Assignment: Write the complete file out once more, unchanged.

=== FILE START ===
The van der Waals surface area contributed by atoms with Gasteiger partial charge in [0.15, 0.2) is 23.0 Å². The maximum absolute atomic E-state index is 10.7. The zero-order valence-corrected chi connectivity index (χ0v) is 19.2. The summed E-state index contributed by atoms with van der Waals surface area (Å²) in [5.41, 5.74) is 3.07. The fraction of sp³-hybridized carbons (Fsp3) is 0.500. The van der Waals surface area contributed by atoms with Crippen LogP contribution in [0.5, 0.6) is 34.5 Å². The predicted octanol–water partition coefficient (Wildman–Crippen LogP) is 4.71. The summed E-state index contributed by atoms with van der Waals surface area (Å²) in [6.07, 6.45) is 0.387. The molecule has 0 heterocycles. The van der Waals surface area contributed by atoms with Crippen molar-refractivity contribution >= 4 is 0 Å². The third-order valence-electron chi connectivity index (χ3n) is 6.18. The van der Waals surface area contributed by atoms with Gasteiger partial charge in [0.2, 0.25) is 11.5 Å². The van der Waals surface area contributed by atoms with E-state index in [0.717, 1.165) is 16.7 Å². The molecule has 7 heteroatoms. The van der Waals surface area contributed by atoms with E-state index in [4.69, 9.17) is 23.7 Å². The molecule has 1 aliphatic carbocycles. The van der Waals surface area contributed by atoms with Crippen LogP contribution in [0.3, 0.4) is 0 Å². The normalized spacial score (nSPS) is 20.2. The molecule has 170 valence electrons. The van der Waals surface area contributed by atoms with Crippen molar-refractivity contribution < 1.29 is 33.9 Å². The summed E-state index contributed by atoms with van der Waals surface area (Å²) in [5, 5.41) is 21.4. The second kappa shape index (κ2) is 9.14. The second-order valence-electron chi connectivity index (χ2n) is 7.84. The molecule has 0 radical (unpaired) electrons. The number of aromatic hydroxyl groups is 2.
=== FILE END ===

The van der Waals surface area contributed by atoms with Gasteiger partial charge in [0.15, 0.2) is 23.0 Å². The maximum absolute atomic E-state index is 10.7. The zero-order valence-corrected chi connectivity index (χ0v) is 19.2. The summed E-state index contributed by atoms with van der Waals surface area (Å²) in [5.41, 5.74) is 3.07. The fraction of sp³-hybridized carbons (Fsp3) is 0.500. The van der Waals surface area contributed by atoms with Crippen LogP contribution in [0.5, 0.6) is 34.5 Å². The predicted octanol–water partition coefficient (Wildman–Crippen LogP) is 4.71. The summed E-state index contributed by atoms with van der Waals surface area (Å²) in [6.07, 6.45) is 0.387. The molecule has 0 heterocycles. The van der Waals surface area contributed by atoms with Crippen molar-refractivity contribution >= 4 is 0 Å². The third-order valence-electron chi connectivity index (χ3n) is 6.18. The van der Waals surface area contributed by atoms with Gasteiger partial charge in [0.2, 0.25) is 11.5 Å². The van der Waals surface area contributed by atoms with E-state index in [0.717, 1.165) is 16.7 Å². The molecule has 7 heteroatoms. The van der Waals surface area contributed by atoms with E-state index in [4.69, 9.17) is 23.7 Å². The molecule has 1 aliphatic carbocycles. The van der Waals surface area contributed by atoms with Crippen LogP contribution in [0.3, 0.4) is 0 Å². The normalized spacial score (nSPS) is 20.2. The molecule has 170 valence electrons. The van der Waals surface area contributed by atoms with Crippen molar-refractivity contribution < 1.29 is 33.9 Å². The summed E-state index contributed by atoms with van der Waals surface area (Å²) in [5, 5.41) is 21.4. The second kappa shape index (κ2) is 9.14. The second-order valence-electron chi connectivity index (χ2n) is 7.84. The molecule has 0 radical (unpaired) electrons. The number of aromatic hydroxyl groups is 2.